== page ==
The Republicans are a coalition between the corporate elite and an array of conservative movements and institutions comprised of the Christian right, nativist, gun rights, white supremacist and anti-choice groups, small government Tea Partiers, corporate front groups and others. This conservative base delivers votes, campaign workers, foot soldiers for corporate front groups and an ideological message which galvanizes popular support. In return they get to advance their patriarchal and racist moral agenda and receive ample funding for their cultural warfare apparatus. The reactionary opinion molders (the "perceptioneers") on talk radio, cable TV, blogs and in legislative offices translate the agenda of the corporate elite (anti-labor, pro-deregulation, privatization, interventionist and anti-democratic) into a populist narrative of personal liberty that resonates with the conservative base. The result is that the demands of the conservative social base are closely aligned with (or at least do not impinge upon) the agenda of the corporate sector.
The Democrats are a coalition between the same corporate elite and a constellation of non-profits, unions, communities of color and environmental and social reform movements. Their demands revolve around basic needs such as access to food, education, livable wages, healthy workplaces and communities, affordable housing, quality education and an end to discrimination. In other words the satisfaction of the aspirations of the Democratic grassroots would require a massive transfer of resources to the base of the social pyramid and consequently would tilt the balance of power toward labor and organized communities. The Democratic leaders have to implement policies that their corporate sponsors require and which hurt their constituents in every respect. To the base they can offer little more than placebos, small measures that don't cost much or symbolic gestures such as White House dinners, Presidential declarations and seats on advisory panels. They can promise but they can't deliver.
The presence of a corporate elite that pursues its own collective interests is the invisible planet of our political system. One can discover the existence of an unknown planet by observing its gravitational tug on the orbits of its neighbors. The discovery of such a body decodes the motion of the rest of the system.
The policies that guide our government are researched and outlined within a network of brain trusts housed in political institutes, policy think tanks, academic institutions, corporate departments, business associations, intelligence agencies, specialized publications and private strategy centers. Their role is to define policy goals, develop the "framing" with which to secure public support and develop candidates to fill top and mid-level government jobs. These broad policy outlines become the parameters of the "accepted wisdom" in the corporate media.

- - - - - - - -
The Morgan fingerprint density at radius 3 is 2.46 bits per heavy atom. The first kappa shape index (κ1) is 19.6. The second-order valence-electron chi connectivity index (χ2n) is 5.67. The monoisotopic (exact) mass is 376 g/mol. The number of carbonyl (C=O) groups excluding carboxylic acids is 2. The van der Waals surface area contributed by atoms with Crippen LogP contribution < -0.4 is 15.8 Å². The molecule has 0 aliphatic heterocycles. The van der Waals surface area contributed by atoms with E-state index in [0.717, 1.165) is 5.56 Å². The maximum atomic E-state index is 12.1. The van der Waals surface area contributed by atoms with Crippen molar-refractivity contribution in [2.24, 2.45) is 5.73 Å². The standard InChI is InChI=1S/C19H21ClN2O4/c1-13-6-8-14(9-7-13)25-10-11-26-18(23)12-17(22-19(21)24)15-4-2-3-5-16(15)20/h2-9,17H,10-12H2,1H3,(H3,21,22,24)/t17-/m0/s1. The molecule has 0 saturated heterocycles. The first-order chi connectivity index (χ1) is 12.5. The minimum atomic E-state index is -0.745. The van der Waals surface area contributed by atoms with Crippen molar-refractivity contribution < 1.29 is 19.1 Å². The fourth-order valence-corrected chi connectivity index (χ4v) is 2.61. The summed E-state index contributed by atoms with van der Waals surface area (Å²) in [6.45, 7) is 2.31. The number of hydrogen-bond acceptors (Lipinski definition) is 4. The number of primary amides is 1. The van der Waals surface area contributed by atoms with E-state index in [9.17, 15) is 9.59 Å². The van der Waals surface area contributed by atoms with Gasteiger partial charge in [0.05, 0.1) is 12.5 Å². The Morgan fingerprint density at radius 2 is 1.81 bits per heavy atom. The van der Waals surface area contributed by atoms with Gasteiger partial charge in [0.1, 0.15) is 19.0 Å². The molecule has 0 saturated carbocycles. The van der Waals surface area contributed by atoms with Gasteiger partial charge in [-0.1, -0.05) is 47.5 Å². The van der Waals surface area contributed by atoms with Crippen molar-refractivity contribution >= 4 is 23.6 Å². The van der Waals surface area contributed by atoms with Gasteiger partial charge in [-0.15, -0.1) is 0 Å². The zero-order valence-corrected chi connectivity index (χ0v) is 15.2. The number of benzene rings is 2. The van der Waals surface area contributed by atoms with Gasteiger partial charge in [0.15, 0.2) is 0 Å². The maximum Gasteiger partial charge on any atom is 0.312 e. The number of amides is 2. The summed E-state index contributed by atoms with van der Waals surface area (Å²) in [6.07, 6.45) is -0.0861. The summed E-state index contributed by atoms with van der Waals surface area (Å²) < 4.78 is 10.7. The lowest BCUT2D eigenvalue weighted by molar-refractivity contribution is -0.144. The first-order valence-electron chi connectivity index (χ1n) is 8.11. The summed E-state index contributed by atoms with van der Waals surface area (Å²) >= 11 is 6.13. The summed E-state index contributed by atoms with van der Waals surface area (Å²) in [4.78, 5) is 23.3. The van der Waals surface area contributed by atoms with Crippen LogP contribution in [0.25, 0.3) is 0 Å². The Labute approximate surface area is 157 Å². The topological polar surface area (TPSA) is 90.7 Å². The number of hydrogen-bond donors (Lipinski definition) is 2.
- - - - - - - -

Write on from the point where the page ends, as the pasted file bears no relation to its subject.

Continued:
Henry Kissinger's career provides a window into this world and its operation. His trajectory carried through many top corporate and quasi-governmental institutes including The Psychological Strategy Board, the Harvard Center for International Affairs, the Operations Coordinating Board of the National Security Council, the Council on Foreign Relations, the Rand Corporation and the Trilateral Commission. He was a protege of oil magnates David and Nelson Rockefeller whose patronage landed him in the inner circles of government. (Many of Obama's first and second tier appointees are drawn from these groups.)
By 1974, as Secretary of State, Kissinger had concluded that US allies were a greater threat to its world dominance than were its enemies. The growing clout of Europe and East Asia marked their emergence as worrisome rivals. Kissinger's doctrine called for establishing undisputed dominance of the world oil and gas supplies on which these economies would depend for growth. This policy became integrated into the elite consensus and remains in place today. This fact makes sense of US policies toward West Asia and the Middle East. It explains its behavior in the lead-up to the invasion of Iraq: each time Iraq sought to appease US demands the United States declared that the effort was too little, too late, increased its demands and insisted on escalated international reprisals. The Kissinger policy framework of seeking direct control of the oil fields could not be consummated with a diplomatic resolution. The Obama administration is reading from the same script in relation to Iran. Inevitably we will see a ratcheting up of efforts to bring the vast oil and gas reserves of Venezuela and Bolivia back into the corporate fold. The groundwork is being laid with the construction of a half dozen US bases in Colombia.